I'm wondering if there are so few reenactors with both physical skills, and an interest/aptitude in overall accuracy, that events have to emphasize one or the other, but an event with both just isn't possible (with more than 3-4 people)? I haven't seen it happen in the army either, at the few military events I've attended.

Had fun working 12 hour days at an inn in 2005, but come to think of it, most of the people portrayed guests, with little to do. Only me, my wife and one other reenactor worked all day and into the night as staff. Again, three people, in character and working, the rest just in character. Not that that was a problem--we needed guests to make the event succeed, so they were just as valuable. But what if the event was designed so everyone had to work?

I dunno. I can think of all kinds of physically and mentally challenging situations, and sites to do them on. But I don't want to invest another year of planning for nothing.

I'm not knocking physically easy events either, if period interaction is required. I'm happy as a clam at them too. People were sometimes bored or lazy or stranded in the 1860s, and the time travel illusion is what it's all about for me.

But even those events are hard to find anymore. I'm going to one this weekend in Tennessee (email me real quick if you're interested in coming along!), two have been mentioned on this thread, one in Texas and one in Kentucky. I know of another this fall, set in 1888 Pennsylvania (email me if you're interested, though I'm not the organizer), some small carpe eventums, and one in the just-thinking-about stage. Is that it? Really?

Hank Trent
hanktrent@voyager.net

TeamsterPhil
03-20-2007, 08:15 PM
I'm wondering if there are so few reenactors with both physical skills, and an interest/aptitude in overall accuracy, that events have to emphasize one or the other, but an event with both just isn't possible (with more than 3-4 people)? I haven't seen it happen in the army either, at the few military events I've attended.


Hank,

I believe you are very close to the truth. The number that can do one or the other for an entire event (and do so at least two or three times a year) is probably in the 3 to 4 hundred range for the whole country, with a few internationals in the mix. Those that can and will do both for the whole weekend is much smaller -- especially if the physical end gets tough. On any given weekend, I'd bet you'd have a hard time assembling mare than a dozen or two. As I recall from AARs, Struggle for Statehood was one such event, and most of the civilian portion of Picketts Mill 2004 fit that bill.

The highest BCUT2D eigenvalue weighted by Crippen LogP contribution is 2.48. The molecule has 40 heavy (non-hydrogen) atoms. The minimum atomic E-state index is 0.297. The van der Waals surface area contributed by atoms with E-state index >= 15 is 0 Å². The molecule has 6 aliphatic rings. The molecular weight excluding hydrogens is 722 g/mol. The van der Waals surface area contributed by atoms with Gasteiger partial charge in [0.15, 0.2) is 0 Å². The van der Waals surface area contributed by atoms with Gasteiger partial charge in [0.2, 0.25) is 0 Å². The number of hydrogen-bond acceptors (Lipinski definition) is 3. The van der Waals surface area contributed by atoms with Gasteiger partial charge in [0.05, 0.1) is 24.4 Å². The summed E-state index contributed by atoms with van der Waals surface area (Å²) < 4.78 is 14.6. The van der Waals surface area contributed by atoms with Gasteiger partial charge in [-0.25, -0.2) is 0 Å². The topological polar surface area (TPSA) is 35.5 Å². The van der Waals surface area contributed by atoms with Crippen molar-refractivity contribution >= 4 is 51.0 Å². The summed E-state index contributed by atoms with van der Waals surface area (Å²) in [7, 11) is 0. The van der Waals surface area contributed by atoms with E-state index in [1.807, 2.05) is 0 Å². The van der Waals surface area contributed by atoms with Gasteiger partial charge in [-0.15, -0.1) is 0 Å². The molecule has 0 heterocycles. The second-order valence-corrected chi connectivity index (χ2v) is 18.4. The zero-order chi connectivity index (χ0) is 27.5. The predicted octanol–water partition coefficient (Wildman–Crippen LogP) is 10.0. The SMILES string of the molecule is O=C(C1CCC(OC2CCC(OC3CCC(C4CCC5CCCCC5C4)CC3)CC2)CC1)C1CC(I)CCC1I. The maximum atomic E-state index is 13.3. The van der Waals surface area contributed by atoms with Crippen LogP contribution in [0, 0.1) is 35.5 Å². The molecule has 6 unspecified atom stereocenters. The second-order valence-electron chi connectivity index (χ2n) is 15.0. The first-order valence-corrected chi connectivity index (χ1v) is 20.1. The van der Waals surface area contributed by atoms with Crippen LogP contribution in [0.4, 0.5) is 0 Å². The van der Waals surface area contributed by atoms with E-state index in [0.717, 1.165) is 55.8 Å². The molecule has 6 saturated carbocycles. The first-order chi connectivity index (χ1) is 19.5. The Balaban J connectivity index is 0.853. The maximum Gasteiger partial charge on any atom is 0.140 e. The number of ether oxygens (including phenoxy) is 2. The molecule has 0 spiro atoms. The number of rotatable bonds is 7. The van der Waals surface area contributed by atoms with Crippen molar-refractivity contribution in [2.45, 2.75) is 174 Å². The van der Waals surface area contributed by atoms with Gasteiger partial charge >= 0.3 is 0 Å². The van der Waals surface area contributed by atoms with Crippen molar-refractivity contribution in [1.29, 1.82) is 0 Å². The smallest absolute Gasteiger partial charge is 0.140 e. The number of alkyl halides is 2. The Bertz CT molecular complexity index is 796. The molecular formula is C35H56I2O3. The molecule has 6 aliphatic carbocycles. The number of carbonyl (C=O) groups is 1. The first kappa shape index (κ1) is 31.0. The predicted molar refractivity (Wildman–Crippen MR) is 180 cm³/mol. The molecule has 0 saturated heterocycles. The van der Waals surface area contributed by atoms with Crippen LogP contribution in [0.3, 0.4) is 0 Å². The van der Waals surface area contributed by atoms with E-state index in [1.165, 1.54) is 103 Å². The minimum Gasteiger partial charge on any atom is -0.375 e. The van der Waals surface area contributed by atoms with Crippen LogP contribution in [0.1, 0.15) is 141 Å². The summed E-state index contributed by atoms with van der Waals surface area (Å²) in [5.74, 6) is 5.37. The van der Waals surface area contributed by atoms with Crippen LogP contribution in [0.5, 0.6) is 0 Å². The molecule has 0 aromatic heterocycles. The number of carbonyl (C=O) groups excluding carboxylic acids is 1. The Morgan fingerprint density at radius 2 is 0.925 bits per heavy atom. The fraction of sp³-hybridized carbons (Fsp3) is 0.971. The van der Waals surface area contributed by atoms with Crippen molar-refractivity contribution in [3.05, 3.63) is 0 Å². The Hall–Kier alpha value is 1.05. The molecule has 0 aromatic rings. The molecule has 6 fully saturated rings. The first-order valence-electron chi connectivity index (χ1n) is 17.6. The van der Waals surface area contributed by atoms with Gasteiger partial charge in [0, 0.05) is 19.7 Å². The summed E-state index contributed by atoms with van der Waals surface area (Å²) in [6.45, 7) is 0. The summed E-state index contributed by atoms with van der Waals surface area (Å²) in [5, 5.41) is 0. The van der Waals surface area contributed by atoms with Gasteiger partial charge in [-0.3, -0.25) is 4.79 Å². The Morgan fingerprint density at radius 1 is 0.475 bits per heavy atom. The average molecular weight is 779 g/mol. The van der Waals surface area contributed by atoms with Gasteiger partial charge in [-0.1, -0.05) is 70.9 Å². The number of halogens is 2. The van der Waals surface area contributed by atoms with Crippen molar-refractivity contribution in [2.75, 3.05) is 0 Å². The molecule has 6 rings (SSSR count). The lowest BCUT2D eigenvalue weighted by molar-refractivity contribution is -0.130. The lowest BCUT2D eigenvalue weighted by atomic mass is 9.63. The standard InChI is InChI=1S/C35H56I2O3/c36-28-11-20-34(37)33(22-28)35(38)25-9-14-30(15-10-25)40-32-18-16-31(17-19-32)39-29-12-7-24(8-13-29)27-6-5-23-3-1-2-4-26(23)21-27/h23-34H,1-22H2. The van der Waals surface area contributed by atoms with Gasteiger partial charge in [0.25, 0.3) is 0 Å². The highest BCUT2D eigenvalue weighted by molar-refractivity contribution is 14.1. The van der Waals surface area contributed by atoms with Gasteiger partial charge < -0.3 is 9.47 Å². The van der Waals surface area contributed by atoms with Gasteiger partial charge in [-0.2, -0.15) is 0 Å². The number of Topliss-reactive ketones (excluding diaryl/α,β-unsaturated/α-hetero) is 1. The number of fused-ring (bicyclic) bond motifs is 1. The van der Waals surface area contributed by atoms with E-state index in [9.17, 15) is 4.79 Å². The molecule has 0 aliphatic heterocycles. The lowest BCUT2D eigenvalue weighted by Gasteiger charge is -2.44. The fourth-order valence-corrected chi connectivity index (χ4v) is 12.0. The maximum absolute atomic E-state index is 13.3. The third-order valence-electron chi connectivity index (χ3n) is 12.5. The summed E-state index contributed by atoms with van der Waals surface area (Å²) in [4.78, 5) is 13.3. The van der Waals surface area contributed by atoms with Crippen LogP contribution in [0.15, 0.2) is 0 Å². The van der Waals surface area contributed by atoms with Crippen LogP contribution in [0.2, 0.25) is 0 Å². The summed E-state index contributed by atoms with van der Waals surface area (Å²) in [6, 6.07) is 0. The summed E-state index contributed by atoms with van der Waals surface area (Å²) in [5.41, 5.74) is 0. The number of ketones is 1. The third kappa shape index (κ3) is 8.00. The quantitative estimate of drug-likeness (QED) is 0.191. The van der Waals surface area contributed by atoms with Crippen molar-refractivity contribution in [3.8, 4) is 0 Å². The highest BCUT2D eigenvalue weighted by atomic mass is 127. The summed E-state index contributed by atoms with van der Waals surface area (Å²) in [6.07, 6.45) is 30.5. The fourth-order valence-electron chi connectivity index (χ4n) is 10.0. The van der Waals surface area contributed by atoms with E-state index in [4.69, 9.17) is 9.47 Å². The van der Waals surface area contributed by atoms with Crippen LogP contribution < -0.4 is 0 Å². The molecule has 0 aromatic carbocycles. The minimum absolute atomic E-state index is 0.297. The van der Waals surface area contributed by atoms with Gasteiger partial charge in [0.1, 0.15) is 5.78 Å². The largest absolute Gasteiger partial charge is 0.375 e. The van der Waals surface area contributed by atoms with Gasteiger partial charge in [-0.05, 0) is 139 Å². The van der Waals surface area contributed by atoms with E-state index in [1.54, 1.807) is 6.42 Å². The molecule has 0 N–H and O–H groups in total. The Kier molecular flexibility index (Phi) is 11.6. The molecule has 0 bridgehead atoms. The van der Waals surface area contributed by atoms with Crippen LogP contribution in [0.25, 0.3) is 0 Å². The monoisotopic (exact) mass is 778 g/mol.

I would have loved to accompany you on the camping trip, but my scarcity of paid time off has severly limited my road trips that past two or three years. The same reality is proving true for the KY Trial event.

If someone could just come up with the "perfect" site, the "perfect" scenario, AND the "perfect" weekend we might just get the "perfect" event for everyone in both camps - the "do-ers" and the "be-ers" - and all us that overlap.


Phil Campbell
Independent Civilians of Kansas

netnet81
03-20-2007, 09:34 PM
I'm wondering if there are so few reenactors with both physical skills, and an interest/aptitude in overall accuracy, that events have to emphasize one or the other, but an event with both just isn't possible (with more than 3-4 people)? I haven't seen it happen in the army either, at the few military events I've attended.
Hank Trent
hanktrent@voyager.net

I think perhaps part of the issue as far as the working part is modern life. Most of us can only take out a weekend to do these things, maybe 4 days. Most of the chores of the time were in for the long haul--agriculture, home production, etc. These are a little impractical for a weekend event unless you have a site that can be continously maintained.

Regardless of how much we say we want to see what it was like to live then, if most of us were honest, a weekend of cooking and cleaning the hard way is probably not the way most of us want to spend the small amount of "our" time we have. Maybe once or twice a year, but I think that is about all most people would be willing to put into something like that.